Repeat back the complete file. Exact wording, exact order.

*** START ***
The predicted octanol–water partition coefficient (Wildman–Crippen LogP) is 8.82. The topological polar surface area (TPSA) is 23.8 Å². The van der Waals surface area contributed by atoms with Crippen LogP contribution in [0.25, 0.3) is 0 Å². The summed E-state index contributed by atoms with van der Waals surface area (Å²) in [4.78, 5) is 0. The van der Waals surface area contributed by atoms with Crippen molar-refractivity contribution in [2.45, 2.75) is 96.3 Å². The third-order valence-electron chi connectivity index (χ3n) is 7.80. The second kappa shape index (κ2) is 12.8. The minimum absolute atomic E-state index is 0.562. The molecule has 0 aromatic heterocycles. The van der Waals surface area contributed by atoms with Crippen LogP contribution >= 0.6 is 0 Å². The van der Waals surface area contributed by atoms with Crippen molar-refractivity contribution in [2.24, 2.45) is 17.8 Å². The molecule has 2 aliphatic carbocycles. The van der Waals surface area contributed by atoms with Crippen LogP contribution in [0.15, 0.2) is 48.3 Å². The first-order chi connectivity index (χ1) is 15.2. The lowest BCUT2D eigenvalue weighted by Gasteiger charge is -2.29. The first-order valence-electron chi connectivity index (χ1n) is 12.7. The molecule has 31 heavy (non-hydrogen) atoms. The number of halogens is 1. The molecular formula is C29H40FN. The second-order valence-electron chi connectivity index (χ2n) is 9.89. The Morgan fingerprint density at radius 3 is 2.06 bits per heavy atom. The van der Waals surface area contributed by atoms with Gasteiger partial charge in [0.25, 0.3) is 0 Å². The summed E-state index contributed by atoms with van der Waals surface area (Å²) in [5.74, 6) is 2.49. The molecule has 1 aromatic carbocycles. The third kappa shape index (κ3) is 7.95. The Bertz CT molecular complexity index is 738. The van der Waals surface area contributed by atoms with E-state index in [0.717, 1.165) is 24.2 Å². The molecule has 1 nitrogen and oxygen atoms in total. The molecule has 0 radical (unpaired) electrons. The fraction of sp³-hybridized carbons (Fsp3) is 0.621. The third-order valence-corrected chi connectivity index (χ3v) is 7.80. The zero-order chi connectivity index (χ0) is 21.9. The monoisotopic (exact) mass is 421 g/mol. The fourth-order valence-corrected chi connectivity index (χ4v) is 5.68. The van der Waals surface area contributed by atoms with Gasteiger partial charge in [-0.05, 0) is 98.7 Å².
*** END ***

The predicted octanol–water partition coefficient (Wildman–Crippen LogP) is 8.82. The topological polar surface area (TPSA) is 23.8 Å². The van der Waals surface area contributed by atoms with Crippen LogP contribution in [0.25, 0.3) is 0 Å². The summed E-state index contributed by atoms with van der Waals surface area (Å²) in [4.78, 5) is 0. The van der Waals surface area contributed by atoms with Crippen molar-refractivity contribution in [2.45, 2.75) is 96.3 Å². The third-order valence-electron chi connectivity index (χ3n) is 7.80. The second kappa shape index (κ2) is 12.8. The minimum absolute atomic E-state index is 0.562. The molecule has 0 aromatic heterocycles. The van der Waals surface area contributed by atoms with Crippen LogP contribution >= 0.6 is 0 Å². The van der Waals surface area contributed by atoms with Crippen molar-refractivity contribution in [2.24, 2.45) is 17.8 Å². The molecule has 2 aliphatic carbocycles. The van der Waals surface area contributed by atoms with Crippen LogP contribution in [0.15, 0.2) is 48.3 Å². The first-order chi connectivity index (χ1) is 15.2. The lowest BCUT2D eigenvalue weighted by Gasteiger charge is -2.29. The first-order valence-electron chi connectivity index (χ1n) is 12.7. The molecule has 31 heavy (non-hydrogen) atoms. The number of halogens is 1. The molecular formula is C29H40FN. The second-order valence-electron chi connectivity index (χ2n) is 9.89. The Morgan fingerprint density at radius 3 is 2.06 bits per heavy atom. The van der Waals surface area contributed by atoms with Gasteiger partial charge in [0.25, 0.3) is 0 Å². The summed E-state index contributed by atoms with van der Waals surface area (Å²) in [5.74, 6) is 2.49. The molecule has 1 aromatic carbocycles. The third kappa shape index (κ3) is 7.95. The Bertz CT molecular complexity index is 738. The van der Waals surface area contributed by atoms with E-state index in [0.717, 1.165) is 24.2 Å². The molecule has 1 nitrogen and oxygen atoms in total. The molecule has 0 radical (unpaired) electrons. The fraction of sp³-hybridized carbons (Fsp3) is 0.621. The third-order valence-corrected chi connectivity index (χ3v) is 7.80. The zero-order chi connectivity index (χ0) is 21.9. The monoisotopic (exact) mass is 421 g/mol. The fourth-order valence-corrected chi connectivity index (χ4v) is 5.68. The van der Waals surface area contributed by atoms with Gasteiger partial charge in [-0.05, 0) is 98.7 Å².